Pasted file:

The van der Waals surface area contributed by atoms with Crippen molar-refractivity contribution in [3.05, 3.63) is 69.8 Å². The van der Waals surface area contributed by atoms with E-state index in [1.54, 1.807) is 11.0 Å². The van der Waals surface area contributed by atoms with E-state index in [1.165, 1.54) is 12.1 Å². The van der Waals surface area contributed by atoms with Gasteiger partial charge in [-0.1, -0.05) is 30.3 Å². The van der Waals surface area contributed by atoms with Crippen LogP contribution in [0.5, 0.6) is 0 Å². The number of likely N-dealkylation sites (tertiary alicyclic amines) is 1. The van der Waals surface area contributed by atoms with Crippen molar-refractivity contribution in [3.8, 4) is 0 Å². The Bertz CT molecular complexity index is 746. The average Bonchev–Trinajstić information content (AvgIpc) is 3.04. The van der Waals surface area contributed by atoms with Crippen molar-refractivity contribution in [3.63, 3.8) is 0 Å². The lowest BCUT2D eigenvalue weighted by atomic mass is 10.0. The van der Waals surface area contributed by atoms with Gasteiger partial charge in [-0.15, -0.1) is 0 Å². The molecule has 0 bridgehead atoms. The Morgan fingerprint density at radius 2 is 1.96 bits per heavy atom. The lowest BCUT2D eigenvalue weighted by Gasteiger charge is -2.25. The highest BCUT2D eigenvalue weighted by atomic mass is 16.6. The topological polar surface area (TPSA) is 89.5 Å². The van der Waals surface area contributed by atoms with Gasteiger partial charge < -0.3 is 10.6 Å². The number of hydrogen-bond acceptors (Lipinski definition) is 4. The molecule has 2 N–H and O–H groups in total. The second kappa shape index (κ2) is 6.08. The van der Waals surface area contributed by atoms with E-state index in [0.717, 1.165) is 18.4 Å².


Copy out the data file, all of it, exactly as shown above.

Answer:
The van der Waals surface area contributed by atoms with Crippen molar-refractivity contribution in [3.05, 3.63) is 69.8 Å². The van der Waals surface area contributed by atoms with E-state index in [1.54, 1.807) is 11.0 Å². The van der Waals surface area contributed by atoms with E-state index in [1.165, 1.54) is 12.1 Å². The van der Waals surface area contributed by atoms with Gasteiger partial charge in [-0.1, -0.05) is 30.3 Å². The van der Waals surface area contributed by atoms with Crippen LogP contribution in [0.5, 0.6) is 0 Å². The number of likely N-dealkylation sites (tertiary alicyclic amines) is 1. The van der Waals surface area contributed by atoms with Crippen molar-refractivity contribution in [3.8, 4) is 0 Å². The Bertz CT molecular complexity index is 746. The average Bonchev–Trinajstić information content (AvgIpc) is 3.04. The van der Waals surface area contributed by atoms with Crippen molar-refractivity contribution in [3.63, 3.8) is 0 Å². The lowest BCUT2D eigenvalue weighted by atomic mass is 10.0. The van der Waals surface area contributed by atoms with Gasteiger partial charge in [-0.15, -0.1) is 0 Å². The molecule has 0 bridgehead atoms. The Morgan fingerprint density at radius 2 is 1.96 bits per heavy atom. The lowest BCUT2D eigenvalue weighted by Gasteiger charge is -2.25. The highest BCUT2D eigenvalue weighted by atomic mass is 16.6. The topological polar surface area (TPSA) is 89.5 Å². The van der Waals surface area contributed by atoms with Gasteiger partial charge < -0.3 is 10.6 Å². The number of hydrogen-bond acceptors (Lipinski definition) is 4. The molecule has 2 N–H and O–H groups in total. The second kappa shape index (κ2) is 6.08. The van der Waals surface area contributed by atoms with E-state index in [0.717, 1.165) is 18.4 Å².